As success in cricket allowed West Indians to express their emergence as an independent people, it also provided them with a way to protest the failure of their governments to secure the conditions for their economic well-being. Cricketers, by challenging their sport’s governing body over fair pay, contributed to critiques of the unfair economic conditions in the Caribbean and of elites who perpetuated the region’s dependent economic status. In 1977, Australian media magnate Kerry Packer founded an international cricket tournament independent of the established boards. World Series Cricket paid players a more equitable share of the income they generated, which appealed to cricketers who were unfairly compensated by the West Indian Cricket Board. As Vivian Richards notes, given the success of the team, “there should have been more benefits coming” to players who were among the lowest-paid in the game. In Riley’s telling, West Indian cricketers who played for Packer (their defiance earned them a ban from playing for the West Indies that was eventually overturned in the face of popular outrage) is a stand-in for West Indians venting their frustrations at politicians who failed to deliver on the promises of independence. As Richards argues, by standing up against an authority that perpetuated unfair economic practices and securing a better deal for themselves, West Indian players did something that “[their] politicians could not achieve” and gave a degree of hope to the West Indian people.

Vivian Richards, “the Master Blaster”

Fire in Babylon sets political independence and the challenges that the West Indian people faced after decolonization as part of a transnational Black liberation struggle. Hilary Beckles calls decolonization part of a global civil rights movement, unfolding in conversation with Black liberation movements in North America, Britain and Africa. Richards, speaking over stock images of Martin Luther King, police brutality against African-American civil rights protesters, and Tommie Smith and John Carlos raising their fists at the 1968 Olympics looks back at a time when West Indians felt the need to “start getting up and standing up because of the things that were happening worldwide.” West Indian cricket became a forum for challenges to white supremacy and (neo-)colonialism not only in the Caribbean, but worldwide.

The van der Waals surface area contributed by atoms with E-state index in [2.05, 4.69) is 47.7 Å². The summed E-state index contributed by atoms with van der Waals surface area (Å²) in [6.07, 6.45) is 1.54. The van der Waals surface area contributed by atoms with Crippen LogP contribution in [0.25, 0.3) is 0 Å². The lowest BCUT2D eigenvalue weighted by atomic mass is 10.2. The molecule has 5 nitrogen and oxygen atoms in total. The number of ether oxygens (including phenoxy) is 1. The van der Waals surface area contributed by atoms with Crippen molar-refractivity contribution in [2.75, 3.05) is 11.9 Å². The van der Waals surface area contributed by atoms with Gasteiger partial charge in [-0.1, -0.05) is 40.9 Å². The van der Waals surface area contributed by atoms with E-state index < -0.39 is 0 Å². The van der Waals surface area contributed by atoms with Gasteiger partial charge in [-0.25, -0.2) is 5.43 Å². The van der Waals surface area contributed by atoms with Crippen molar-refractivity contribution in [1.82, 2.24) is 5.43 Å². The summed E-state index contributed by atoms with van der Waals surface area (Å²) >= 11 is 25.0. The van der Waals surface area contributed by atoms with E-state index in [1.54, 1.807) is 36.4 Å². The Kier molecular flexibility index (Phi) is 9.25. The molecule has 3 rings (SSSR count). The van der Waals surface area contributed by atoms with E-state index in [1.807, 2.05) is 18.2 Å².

The transnational politics of cricket come into play in segments addressing West Indian tours of England, where West Indian victory was all the more sweet when it took place in front of crowds of West Indian migrants. West Indian migrants in Great Britain used cricket to make a statement against the racism they encountered in their adopted home. Using newsreel footage about the racism directed at the Windrush generation and subsequent arrivals from the West Indies, Riley frames England as a place where, as bowler Andy Roberts puts it, West Indians “struggled more … than anywhere else.” The West Indies’ 1976 tour of England began with Tony Grieg, the English captain and a white South African who declared that his side would make the West Indians “grovel.” His statement revealed how cricket intersected with racial politics. Not only was the West Indian side fired up by Grieg’s comment, they were aware that their compatriots living in the UK needed “something to hold onto,” as Gordon Greenidge says. Grieg’s comment combined with the intense support from the West Indians in the crowd inspired the West Indies to dominance. Eight years later, the West Indies swept host England, inspiring a variation on cricket terminology that put Black pride into cricket parlance: a “whitewash” denotes a sweep of a Test series; when the West Indies accomplished that feat against England in 1984 (which reggae superstar Bunny Wailer likens to “slaves whipping the asses of masters”), the term “blackwash” was coined.